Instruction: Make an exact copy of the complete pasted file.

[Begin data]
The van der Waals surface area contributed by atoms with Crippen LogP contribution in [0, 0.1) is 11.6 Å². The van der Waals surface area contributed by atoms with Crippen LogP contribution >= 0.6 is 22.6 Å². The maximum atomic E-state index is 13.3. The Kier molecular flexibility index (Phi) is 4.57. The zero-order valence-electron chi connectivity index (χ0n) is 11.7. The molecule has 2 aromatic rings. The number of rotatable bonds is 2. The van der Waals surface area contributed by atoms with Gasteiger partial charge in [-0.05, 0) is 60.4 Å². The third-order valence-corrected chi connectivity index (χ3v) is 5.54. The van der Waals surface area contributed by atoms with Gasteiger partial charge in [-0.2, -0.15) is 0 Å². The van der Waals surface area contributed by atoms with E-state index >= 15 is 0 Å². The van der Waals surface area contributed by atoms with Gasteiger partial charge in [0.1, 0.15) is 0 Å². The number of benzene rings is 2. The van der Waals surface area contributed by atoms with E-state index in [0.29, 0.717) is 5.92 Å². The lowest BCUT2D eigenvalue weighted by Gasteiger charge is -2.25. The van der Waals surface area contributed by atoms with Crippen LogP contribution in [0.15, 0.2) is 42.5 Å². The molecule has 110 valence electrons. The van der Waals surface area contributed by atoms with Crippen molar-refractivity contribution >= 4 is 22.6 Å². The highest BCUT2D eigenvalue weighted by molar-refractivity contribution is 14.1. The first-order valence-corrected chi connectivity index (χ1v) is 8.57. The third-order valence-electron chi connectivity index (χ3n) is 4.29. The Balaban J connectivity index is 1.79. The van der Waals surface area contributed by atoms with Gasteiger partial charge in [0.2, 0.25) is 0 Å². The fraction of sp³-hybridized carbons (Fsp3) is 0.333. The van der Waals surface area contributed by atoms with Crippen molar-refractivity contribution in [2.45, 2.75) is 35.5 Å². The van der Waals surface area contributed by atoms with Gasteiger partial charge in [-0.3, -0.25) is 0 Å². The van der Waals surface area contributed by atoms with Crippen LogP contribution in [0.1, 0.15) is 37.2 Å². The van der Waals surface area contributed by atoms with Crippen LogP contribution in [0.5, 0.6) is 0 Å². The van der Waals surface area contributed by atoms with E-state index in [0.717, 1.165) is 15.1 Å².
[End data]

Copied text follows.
The van der Waals surface area contributed by atoms with Crippen LogP contribution in [0, 0.1) is 11.6 Å². The van der Waals surface area contributed by atoms with Crippen LogP contribution >= 0.6 is 22.6 Å². The maximum atomic E-state index is 13.3. The Kier molecular flexibility index (Phi) is 4.57. The zero-order valence-electron chi connectivity index (χ0n) is 11.7. The molecule has 2 aromatic rings. The number of rotatable bonds is 2. The van der Waals surface area contributed by atoms with Gasteiger partial charge in [-0.05, 0) is 60.4 Å². The third-order valence-corrected chi connectivity index (χ3v) is 5.54. The van der Waals surface area contributed by atoms with Gasteiger partial charge in [-0.2, -0.15) is 0 Å². The van der Waals surface area contributed by atoms with E-state index >= 15 is 0 Å². The van der Waals surface area contributed by atoms with Gasteiger partial charge in [0.1, 0.15) is 0 Å². The number of benzene rings is 2. The van der Waals surface area contributed by atoms with E-state index in [0.29, 0.717) is 5.92 Å². The lowest BCUT2D eigenvalue weighted by Gasteiger charge is -2.25. The van der Waals surface area contributed by atoms with Crippen LogP contribution in [0.15, 0.2) is 42.5 Å². The molecule has 110 valence electrons. The van der Waals surface area contributed by atoms with Crippen molar-refractivity contribution >= 4 is 22.6 Å². The highest BCUT2D eigenvalue weighted by molar-refractivity contribution is 14.1. The first-order valence-corrected chi connectivity index (χ1v) is 8.57. The third-order valence-electron chi connectivity index (χ3n) is 4.29. The Balaban J connectivity index is 1.79. The van der Waals surface area contributed by atoms with Gasteiger partial charge in [0.2, 0.25) is 0 Å². The fraction of sp³-hybridized carbons (Fsp3) is 0.333. The van der Waals surface area contributed by atoms with Crippen molar-refractivity contribution in [2.45, 2.75) is 35.5 Å². The van der Waals surface area contributed by atoms with Gasteiger partial charge in [-0.3, -0.25) is 0 Å². The van der Waals surface area contributed by atoms with Crippen LogP contribution in [0.1, 0.15) is 37.2 Å². The van der Waals surface area contributed by atoms with Crippen LogP contribution in [0.5, 0.6) is 0 Å². The van der Waals surface area contributed by atoms with E-state index in [0.717, 1.165) is 15.1 Å².